The vast majority of prokaryote cells have cell walls. In bacteria, these are made of peptidoglycan, while archaea use other materials to build their cell walls, such as protein or pseudomurein. The only group of prokaryotes that naturally lack cell walls are known as mycoplasma bacteria.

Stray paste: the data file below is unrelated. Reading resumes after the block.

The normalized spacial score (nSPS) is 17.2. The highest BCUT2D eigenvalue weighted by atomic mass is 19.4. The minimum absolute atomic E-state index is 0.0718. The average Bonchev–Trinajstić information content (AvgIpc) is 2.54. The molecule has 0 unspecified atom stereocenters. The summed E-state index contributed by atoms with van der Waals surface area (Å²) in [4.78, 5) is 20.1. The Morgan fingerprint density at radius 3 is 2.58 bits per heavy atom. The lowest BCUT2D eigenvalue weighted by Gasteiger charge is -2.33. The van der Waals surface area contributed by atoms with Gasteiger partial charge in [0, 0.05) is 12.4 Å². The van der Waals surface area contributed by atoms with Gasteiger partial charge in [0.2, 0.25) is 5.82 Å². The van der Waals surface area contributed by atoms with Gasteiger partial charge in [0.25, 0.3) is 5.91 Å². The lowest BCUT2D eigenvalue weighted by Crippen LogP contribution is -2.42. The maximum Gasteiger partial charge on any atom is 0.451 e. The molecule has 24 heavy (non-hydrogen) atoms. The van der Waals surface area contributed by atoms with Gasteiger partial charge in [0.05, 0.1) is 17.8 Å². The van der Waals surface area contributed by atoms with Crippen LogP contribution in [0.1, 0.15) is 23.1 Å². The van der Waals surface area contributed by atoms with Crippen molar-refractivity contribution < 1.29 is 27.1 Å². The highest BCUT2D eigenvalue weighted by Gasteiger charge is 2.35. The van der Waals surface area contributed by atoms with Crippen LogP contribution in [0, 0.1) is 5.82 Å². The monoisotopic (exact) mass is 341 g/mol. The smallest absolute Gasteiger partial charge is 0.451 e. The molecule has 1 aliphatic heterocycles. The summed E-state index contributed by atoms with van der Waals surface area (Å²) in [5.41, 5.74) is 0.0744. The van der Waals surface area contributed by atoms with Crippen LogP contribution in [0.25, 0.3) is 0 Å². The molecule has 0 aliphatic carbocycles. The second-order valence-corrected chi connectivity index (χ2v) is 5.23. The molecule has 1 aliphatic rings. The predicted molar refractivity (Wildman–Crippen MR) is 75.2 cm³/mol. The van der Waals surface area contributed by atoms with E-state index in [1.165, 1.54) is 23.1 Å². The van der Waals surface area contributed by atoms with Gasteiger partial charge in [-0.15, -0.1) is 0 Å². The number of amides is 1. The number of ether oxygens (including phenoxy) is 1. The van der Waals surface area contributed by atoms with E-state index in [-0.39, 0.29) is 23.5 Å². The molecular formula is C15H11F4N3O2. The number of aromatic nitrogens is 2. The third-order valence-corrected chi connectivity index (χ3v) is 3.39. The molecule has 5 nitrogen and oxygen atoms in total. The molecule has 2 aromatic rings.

The cell wall prevents water from rushing into a bacterial cell, inflating it and causing its cell membrane to burst. This is the way that many antibiotics attack bacteria. Antibiotics introduce chemicals that interfere with the formation of peptidoglycan cell walls. Bacteria need to form new cell walls when they reproduce by binary fission.